Last July, around 215 women and 31 men of the Women’s Advocacy Network (WAN) Groups received livelihood and entrepreneurship trainings in Alero, Atiak, Pader, Pabo and Gulu town. The purpose was to equip them with relevant knowledge and skills based on their income generating activities (IGA’s) for the proper management and sustainability of their projects. The groups had collectively selected two IGAs they wanted to deliver to the market in order to create a community-based sustainable livelihood. Most of the groups opted for new farming strategies, and were willing to embrace new market opportunities.
For instance, the breeding of the recently arrived Kuroiler chicken from South East Asia shapes new possibilities for multiple reasons. Firstly, Kuroiler chickens grow faster and bigger than local chickens, and lay more and bigger eggs. The market value of a Kuroiler chicken and its eggs are therefore two to three times higher than the local chicken. Furthermore, when the houses are modified, cleaned, and the vaccines have been given, the Kuroiler chickens are easy to keep – they eat a diet based on local foods – and are strong. Other selected activities included goat rearing, pine tree farming and more.
All trainings were given by properly qualified sub-county officials (e.g. veterinarians and certified farmers), who were willing to share their contacts details. As some participants complained that the national government had not responded to their calls for assistance, the JRP believes that these IGA initiatives will empower the groups, because now they can directly contact the local experts when help is needed. Furthermore, the participants shared their knowledge and learned from each other during group and plenary sessions. Since the trainings were interactive, there were vibrant discussions and many questions were answered. Overall, the participants enjoyed the trainings and requested for more, and even want to invite their relatives for the upcoming activities.
All trainings covered the following topics: goat rearing, poultry keeping, best farming practices, business enterprise, housing, hygiene, cost-benefit analysis, reproduction of animals, diseases, vaccinations and possible risks, and addressed some management and planning skills. The trainers stressed that record keeping and documentation is vital for a successful business. For example, pine tree farming is time consuming and will only be successful, if seven steps (lining, marking, pitting, ring weeding, spraying, planting and site selecting garden) are meticulously taken in accordance with seasonal changes. Furthermore, each necessary vaccination for livestock should be given at a specific age of the animal, which makes record keeping a crucial exercise. The same counts for the reproduction of animals.
Multiple times during the trainings, there were smiling faces and clapping hands. The women’s groups were excited by the opportunity provided to them by the JRP to improve their own livelihoods with dignity. Each participant is now equipped with (new) farming techniques, as well as management and planning skills that they can apply to create a sustainable income. The groups learned to manage their own budget, and draft their own financial plans. Some groups even arranged set prices for their products on the market, which will be beneficial for the entire community and create more trust among its members.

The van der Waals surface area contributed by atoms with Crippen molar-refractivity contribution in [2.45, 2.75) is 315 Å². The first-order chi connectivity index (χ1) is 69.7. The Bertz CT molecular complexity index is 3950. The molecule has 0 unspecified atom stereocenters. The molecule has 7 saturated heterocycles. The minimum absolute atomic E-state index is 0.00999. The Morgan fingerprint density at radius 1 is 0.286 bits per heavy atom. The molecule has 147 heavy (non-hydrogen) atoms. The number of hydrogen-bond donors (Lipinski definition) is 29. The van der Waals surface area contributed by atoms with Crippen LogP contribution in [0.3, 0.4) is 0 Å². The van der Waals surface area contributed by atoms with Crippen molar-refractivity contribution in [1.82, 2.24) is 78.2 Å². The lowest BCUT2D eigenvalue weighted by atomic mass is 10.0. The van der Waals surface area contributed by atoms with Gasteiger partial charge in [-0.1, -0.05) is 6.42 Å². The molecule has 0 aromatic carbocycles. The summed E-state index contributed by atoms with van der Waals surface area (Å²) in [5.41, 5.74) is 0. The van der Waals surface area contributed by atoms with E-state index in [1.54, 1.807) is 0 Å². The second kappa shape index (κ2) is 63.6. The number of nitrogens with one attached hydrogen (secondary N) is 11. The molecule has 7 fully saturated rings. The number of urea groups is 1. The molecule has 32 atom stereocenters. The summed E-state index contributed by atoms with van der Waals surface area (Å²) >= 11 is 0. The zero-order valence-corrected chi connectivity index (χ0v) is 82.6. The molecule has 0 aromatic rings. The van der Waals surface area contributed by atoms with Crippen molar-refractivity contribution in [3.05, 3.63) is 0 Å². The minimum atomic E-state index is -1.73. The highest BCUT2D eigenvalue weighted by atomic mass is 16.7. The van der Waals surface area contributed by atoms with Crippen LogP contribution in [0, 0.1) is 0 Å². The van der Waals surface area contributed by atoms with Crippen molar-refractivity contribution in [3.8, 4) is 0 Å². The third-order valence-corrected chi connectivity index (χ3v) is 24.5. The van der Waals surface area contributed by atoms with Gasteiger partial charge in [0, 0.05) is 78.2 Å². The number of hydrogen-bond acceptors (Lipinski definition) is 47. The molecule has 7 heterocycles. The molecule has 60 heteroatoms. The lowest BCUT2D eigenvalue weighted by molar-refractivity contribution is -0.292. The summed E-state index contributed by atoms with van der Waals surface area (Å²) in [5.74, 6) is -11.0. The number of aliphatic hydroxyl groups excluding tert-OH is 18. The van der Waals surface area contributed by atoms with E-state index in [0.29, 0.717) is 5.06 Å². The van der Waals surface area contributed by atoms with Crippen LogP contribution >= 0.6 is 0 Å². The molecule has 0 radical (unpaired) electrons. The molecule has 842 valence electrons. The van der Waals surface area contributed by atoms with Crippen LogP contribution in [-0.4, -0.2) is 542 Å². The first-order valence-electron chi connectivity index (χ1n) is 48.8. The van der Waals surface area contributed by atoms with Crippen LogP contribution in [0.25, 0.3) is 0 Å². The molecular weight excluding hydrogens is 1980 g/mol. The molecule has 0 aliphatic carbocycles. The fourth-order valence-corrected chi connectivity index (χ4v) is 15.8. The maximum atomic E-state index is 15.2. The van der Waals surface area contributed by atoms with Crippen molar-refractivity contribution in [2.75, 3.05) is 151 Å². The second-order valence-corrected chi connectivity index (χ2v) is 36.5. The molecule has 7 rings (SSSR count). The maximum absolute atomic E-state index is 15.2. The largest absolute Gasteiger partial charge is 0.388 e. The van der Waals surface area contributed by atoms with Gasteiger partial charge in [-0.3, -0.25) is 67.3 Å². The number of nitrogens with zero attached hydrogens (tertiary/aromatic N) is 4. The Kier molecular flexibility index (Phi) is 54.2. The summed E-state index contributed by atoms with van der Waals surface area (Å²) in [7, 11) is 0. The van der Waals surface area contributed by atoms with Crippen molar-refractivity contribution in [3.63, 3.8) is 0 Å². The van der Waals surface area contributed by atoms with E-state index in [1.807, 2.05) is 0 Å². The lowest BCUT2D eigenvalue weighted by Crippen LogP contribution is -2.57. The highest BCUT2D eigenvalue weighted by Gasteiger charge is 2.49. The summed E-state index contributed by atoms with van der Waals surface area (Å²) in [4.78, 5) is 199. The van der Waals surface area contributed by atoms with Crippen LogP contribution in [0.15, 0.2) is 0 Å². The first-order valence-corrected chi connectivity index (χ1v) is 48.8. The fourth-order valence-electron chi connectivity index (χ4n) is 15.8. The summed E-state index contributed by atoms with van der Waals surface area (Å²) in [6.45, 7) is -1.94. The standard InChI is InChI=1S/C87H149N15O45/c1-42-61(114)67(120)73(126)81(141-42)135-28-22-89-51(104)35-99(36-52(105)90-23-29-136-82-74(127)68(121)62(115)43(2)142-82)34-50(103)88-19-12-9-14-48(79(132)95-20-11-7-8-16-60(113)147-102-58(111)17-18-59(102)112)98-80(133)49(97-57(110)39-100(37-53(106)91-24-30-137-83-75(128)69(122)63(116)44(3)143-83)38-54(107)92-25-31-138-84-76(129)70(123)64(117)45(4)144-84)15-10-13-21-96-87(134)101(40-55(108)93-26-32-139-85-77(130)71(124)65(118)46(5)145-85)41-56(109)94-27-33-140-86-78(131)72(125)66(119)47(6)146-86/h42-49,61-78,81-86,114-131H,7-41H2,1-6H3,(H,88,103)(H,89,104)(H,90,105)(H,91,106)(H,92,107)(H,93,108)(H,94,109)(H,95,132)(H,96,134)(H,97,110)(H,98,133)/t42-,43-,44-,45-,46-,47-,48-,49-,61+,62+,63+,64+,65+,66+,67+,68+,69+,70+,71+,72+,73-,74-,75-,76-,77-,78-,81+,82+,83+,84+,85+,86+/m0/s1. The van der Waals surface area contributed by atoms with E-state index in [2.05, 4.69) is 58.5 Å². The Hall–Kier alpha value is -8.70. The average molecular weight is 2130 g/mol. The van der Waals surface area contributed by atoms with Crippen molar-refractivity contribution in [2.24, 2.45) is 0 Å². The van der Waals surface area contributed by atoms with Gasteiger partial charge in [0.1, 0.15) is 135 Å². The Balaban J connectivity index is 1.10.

It is also important to manage any potential conflicts which may arise. Some groups already received training sessions on group dynamics on behalf of their own request, and other groups might receive similar trainings in the future. In our view, the trainings contributed to community building, since it brought the members together and created a healthy and safe environment for engagement. During lunch breaks, women helped each other with their children, were chatting with one another, and had some time for themselves. It was noticeable that the participants dressed up nicely during the training. Lalam from Gulu town is quoted as saying “it is a social event, we interact with each other. This group also organizes activities, like dancing together.”
We observed that in most trainings, there were consistently 5 to 6 men participating. They were often seated in the back, and were the last to ask questions or take food when offered. Although JRP’s livelihood project focuses primarily on war-affected women, it also creates a space for men to be included and involved. In the long run, it is possible that the JRP will contribute to changing stereotypes about gender roles, and the acceptance of women’s agency and entrepreneurship through the participation of men in women’s empowerment programs.
The JRP is delighted to stimulate and contribute to the empowerment of its Women’s Advocacy Network Groups and its communities by working to lift living standards. In order to make maximum use of this potential, and to make this project as successful as possible, we have been in active talks with our main donor, the Uganda Fund, to incorporate refreshment trainings in the near future. JRP will be monitoring and documenting success stories and the impact of the project. The distribution of the start-up capital takes place in August and September 2017, and further updates will be posted.
(Jumi van der Velde was a volunteer with JRP)